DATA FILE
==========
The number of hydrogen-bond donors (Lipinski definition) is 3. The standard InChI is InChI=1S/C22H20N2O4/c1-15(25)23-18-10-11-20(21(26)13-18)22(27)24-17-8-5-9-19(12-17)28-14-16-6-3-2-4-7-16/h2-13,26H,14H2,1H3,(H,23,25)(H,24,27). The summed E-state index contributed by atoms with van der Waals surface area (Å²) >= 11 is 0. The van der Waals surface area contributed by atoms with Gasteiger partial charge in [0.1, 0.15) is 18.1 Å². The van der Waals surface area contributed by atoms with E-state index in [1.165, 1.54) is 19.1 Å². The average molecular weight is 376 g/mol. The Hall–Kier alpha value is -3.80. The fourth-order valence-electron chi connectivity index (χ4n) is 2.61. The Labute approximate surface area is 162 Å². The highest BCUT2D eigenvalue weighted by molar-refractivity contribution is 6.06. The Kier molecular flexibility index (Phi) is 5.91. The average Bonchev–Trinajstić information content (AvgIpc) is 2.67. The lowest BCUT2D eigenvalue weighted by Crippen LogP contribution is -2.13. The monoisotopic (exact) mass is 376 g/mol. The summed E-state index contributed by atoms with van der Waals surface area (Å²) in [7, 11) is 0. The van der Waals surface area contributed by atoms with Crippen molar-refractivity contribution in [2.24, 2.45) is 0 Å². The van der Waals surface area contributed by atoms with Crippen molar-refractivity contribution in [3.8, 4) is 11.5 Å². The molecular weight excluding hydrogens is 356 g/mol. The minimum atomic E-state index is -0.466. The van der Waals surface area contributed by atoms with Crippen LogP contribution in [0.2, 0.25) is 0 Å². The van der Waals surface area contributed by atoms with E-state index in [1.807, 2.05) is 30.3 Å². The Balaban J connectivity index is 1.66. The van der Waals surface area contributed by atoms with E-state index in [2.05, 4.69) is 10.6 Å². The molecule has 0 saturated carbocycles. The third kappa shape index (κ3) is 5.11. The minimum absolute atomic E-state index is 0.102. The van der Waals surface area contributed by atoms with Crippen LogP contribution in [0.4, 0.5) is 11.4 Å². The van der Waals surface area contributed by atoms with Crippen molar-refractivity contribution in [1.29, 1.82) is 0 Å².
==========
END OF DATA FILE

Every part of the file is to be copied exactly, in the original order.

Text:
The number of hydrogen-bond donors (Lipinski definition) is 3. The standard InChI is InChI=1S/C22H20N2O4/c1-15(25)23-18-10-11-20(21(26)13-18)22(27)24-17-8-5-9-19(12-17)28-14-16-6-3-2-4-7-16/h2-13,26H,14H2,1H3,(H,23,25)(H,24,27). The summed E-state index contributed by atoms with van der Waals surface area (Å²) >= 11 is 0. The van der Waals surface area contributed by atoms with Gasteiger partial charge in [0.1, 0.15) is 18.1 Å². The van der Waals surface area contributed by atoms with E-state index in [1.165, 1.54) is 19.1 Å². The average molecular weight is 376 g/mol. The Hall–Kier alpha value is -3.80. The fourth-order valence-electron chi connectivity index (χ4n) is 2.61. The Labute approximate surface area is 162 Å². The highest BCUT2D eigenvalue weighted by molar-refractivity contribution is 6.06. The Kier molecular flexibility index (Phi) is 5.91. The average Bonchev–Trinajstić information content (AvgIpc) is 2.67. The lowest BCUT2D eigenvalue weighted by Crippen LogP contribution is -2.13. The monoisotopic (exact) mass is 376 g/mol. The summed E-state index contributed by atoms with van der Waals surface area (Å²) in [7, 11) is 0. The van der Waals surface area contributed by atoms with Crippen molar-refractivity contribution in [2.24, 2.45) is 0 Å². The van der Waals surface area contributed by atoms with Crippen molar-refractivity contribution in [3.8, 4) is 11.5 Å². The molecular weight excluding hydrogens is 356 g/mol. The minimum atomic E-state index is -0.466. The van der Waals surface area contributed by atoms with Crippen LogP contribution in [0.2, 0.25) is 0 Å². The van der Waals surface area contributed by atoms with E-state index in [1.807, 2.05) is 30.3 Å². The Balaban J connectivity index is 1.66. The van der Waals surface area contributed by atoms with E-state index in [2.05, 4.69) is 10.6 Å². The molecule has 0 saturated carbocycles. The third kappa shape index (κ3) is 5.11. The minimum absolute atomic E-state index is 0.102. The van der Waals surface area contributed by atoms with Crippen LogP contribution in [0.4, 0.5) is 11.4 Å². The van der Waals surface area contributed by atoms with Crippen molar-refractivity contribution in [1.29, 1.82) is 0 Å².